My heart will go on ...

Heart pumps are en­rich­ing the lives of end-stage heart pa­tients.

The Star Malaysia - Star2 - - R.AGE - By SHERRY JA­COB­SON

Heart pumps are en­rich­ing the lives of end-stage heart pa­tients.

TECH­NI­CALLY speak­ing, Al Sen­ter died al­most two years ago. But there he was re­cently, un­de­ni­ably alive, climb­ing up and down a lad­der, trim­ming the bushes around his Flower Mound, Texas, home.

The 78-year-old hasn’t had a pulse since June 10, 2008, when he was among the first pa­tients in the US to re­ceive a me­chan­i­cal heart pump for treat­ment of end-stage heart fail­ure.

The surgery, part of a clin­i­cal trial at Med­i­cal City Dal­las Hos­pi­tal, re­placed his pulse with the con­stant whir of a small me­chan­i­cal pump im­planted in his ab­domen. The pump is at­tached to his heart to help sup­ply his body with a con­tin­u­ous flow of oxy­gen-rich blood.

“If you lis­ten to my heart with a stetho­scope, you’ll hear a good steady hum, which means it’s work­ing fine,” Sen­ter said.

Be­fore he got the de­vice, Sen­ter was liv­ing a mostly seden­tary life, with barely enough en­ergy to get out of bed or chew a few bites of food.

His re­mark­able come­back has turned him into a vir­tual walk­ing and talk­ing pro­mo­tion for the HeartMate II Left Ven­tric­u­lar As­sist Sys­tem – made by Tho­r­atec Corp. of Pleasan­ton, Cal­i­for­nia.

In Jan­uary, the US Food and Drug Ad­min­is­tra­tion ap­proved the use of the pump for ad­vanced heart fail­ure pa­tients like Sen­ter.

As few as 20,000 or as many as 500,000 Amer­i­cans, most of them el­derly, could ben­e­fit an­nu­ally from the pump or fu­ture ver­sions of it.

“The pool of peo­ple is very large and, cer­tainly, larger than we would hope to do on a yearly ba­sis,” said Dr Todd Dewey, a cardiothoracic and trans­plan­ta­tion sur­geon.

In Sen­ter’s case, his heart had failed de­spite his best ex­er­cise habits, cut­ting-edge drug ther­apy, and a pace­maker-de­fib­ril­la­tor im­planted in his chest.

His last re­sort would have been a heart trans­plant, but he was too old to qual­ify by the time he re­ally needed one.

“My doc­tor thought I was near death,” Sen­ter re­called of his life be­fore the pump. “I could get out of bed, have break­fast and spend the day in my re­cliner.”

Three med­i­cal cen­tres – Med­i­cal City, UT South­west­ern and Bay­lor Uni­ver­sity – be­gan of­fer­ing the HeartMate II pump to end-stage heart-fail­ure pa­tients this year.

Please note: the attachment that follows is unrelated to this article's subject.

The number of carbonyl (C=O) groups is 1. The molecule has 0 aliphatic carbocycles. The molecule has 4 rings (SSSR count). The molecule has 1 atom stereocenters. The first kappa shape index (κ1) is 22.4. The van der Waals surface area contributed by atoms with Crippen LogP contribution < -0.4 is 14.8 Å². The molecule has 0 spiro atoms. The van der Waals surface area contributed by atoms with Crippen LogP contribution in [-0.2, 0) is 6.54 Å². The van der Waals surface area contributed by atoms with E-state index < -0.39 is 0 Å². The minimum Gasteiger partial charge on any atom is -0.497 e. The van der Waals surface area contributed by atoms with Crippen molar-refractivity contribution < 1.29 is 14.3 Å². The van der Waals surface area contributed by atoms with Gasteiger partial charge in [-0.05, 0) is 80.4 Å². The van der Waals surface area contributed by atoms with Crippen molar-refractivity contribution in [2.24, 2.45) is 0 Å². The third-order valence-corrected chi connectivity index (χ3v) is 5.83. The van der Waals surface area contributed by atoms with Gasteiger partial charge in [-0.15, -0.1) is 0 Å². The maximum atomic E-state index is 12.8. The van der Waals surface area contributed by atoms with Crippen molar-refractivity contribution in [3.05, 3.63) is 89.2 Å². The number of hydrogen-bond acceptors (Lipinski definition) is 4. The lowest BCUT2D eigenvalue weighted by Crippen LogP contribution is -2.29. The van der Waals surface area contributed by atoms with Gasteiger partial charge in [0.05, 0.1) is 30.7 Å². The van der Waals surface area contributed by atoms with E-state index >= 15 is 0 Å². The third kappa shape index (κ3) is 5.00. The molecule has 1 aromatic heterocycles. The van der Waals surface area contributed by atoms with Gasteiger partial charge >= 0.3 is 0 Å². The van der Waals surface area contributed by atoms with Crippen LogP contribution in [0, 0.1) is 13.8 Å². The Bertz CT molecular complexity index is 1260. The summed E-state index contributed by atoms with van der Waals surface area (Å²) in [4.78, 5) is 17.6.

As word has spread, more and more car­di­ol­o­gists are re­fer­ring pa­tients for as­sess­ment.

Last year, Med­i­cal City im­planted 24 heart pumps, and Dewey said he ex­pects to do as many as 40 this year. “We’re the last-ditch ef­fort for a lot of these peo­ple,” he said.

More than five mil­lion peo­ple in the US have been found to have heart fail­ure, a long-term chronic prob­lem that con­trib­utes to 300,000 deaths a year, ac­cord­ing to the Na­tional Heart, Lung and Blood In­sti­tute.

In many cases, heart-fail­ure pa­tients might have qual­i­fied for a trans­plant, but there aren’t enough donor hearts to go around – 2,500 or fewer a year. The trans­plant cut­off age is usu­ally 65 to 70.

Since heart pumps can be re­placed and may im­prove over time, they might be prefer­able to trans­plants, which last about 10 to 12 years, said Dr Dan M. Meyer, a cardiothoracic sur­geon.

Meyer im­planted 25 heart pumps at Bay­lor and UT South­west­ern last year and ex­pects to dou­ble that this year.

“Ev­ery­one is search­ing for a break­through treat­ment for end­stage heart fail­ure,” said Dr Roger W. Evans, a health­care con­sul­tant who spe­cialises in the eco­nom­ics of heart trans­plants and other end-oflife ther­a­pies.

“We don’t have the ideal pump yet,” he said. “But it’s mov­ing in a pos­i­tive di­rec­tion with 10 to 12 pumps in var­i­ous stages of devel­op­ment and use now.”

If the HeartMate II or any other heart pump is em­braced by doc­tors as an ac­cept­able stan­dard of care for se­verely ill heart pa­tients, Evans pre­dicted the cost of help­ing them will be­come an over­rid­ing is­sue.

“The whole idea of cut­ting spend-

Newspapers in English

Newspapers from Malaysia

© PressReader. All rights reserved.